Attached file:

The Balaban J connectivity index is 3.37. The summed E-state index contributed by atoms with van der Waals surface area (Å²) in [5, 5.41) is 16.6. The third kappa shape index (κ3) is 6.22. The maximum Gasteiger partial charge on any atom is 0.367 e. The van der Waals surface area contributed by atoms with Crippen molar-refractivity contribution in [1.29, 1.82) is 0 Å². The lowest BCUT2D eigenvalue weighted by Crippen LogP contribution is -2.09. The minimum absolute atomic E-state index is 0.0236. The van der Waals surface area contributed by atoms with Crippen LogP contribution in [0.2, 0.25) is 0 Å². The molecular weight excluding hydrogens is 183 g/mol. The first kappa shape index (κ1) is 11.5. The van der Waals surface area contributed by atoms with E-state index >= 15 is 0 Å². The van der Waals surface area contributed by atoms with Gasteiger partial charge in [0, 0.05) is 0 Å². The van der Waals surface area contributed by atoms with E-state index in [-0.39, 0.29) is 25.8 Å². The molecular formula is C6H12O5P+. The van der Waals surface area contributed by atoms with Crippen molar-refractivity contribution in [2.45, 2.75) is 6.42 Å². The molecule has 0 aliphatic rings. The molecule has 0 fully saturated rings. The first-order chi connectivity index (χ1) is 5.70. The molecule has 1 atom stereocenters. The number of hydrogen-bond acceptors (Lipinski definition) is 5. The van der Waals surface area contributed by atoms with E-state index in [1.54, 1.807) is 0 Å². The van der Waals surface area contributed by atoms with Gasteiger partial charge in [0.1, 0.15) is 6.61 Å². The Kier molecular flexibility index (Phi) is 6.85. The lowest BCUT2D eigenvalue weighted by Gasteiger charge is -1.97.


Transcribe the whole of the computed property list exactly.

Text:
The Balaban J connectivity index is 3.37. The summed E-state index contributed by atoms with van der Waals surface area (Å²) in [5, 5.41) is 16.6. The third kappa shape index (κ3) is 6.22. The maximum Gasteiger partial charge on any atom is 0.367 e. The van der Waals surface area contributed by atoms with Crippen molar-refractivity contribution in [1.29, 1.82) is 0 Å². The lowest BCUT2D eigenvalue weighted by Crippen LogP contribution is -2.09. The minimum absolute atomic E-state index is 0.0236. The van der Waals surface area contributed by atoms with Crippen LogP contribution in [0.2, 0.25) is 0 Å². The molecular weight excluding hydrogens is 183 g/mol. The first kappa shape index (κ1) is 11.5. The van der Waals surface area contributed by atoms with E-state index >= 15 is 0 Å². The van der Waals surface area contributed by atoms with Gasteiger partial charge in [0, 0.05) is 0 Å². The van der Waals surface area contributed by atoms with E-state index in [-0.39, 0.29) is 25.8 Å². The molecular formula is C6H12O5P+. The van der Waals surface area contributed by atoms with Crippen molar-refractivity contribution in [2.45, 2.75) is 6.42 Å². The molecule has 0 aliphatic rings. The molecule has 0 fully saturated rings. The first-order chi connectivity index (χ1) is 5.70. The molecule has 1 atom stereocenters. The number of hydrogen-bond acceptors (Lipinski definition) is 5. The van der Waals surface area contributed by atoms with E-state index in [1.54, 1.807) is 0 Å². The van der Waals surface area contributed by atoms with Gasteiger partial charge in [0.1, 0.15) is 6.61 Å². The Kier molecular flexibility index (Phi) is 6.85. The lowest BCUT2D eigenvalue weighted by Gasteiger charge is -1.97.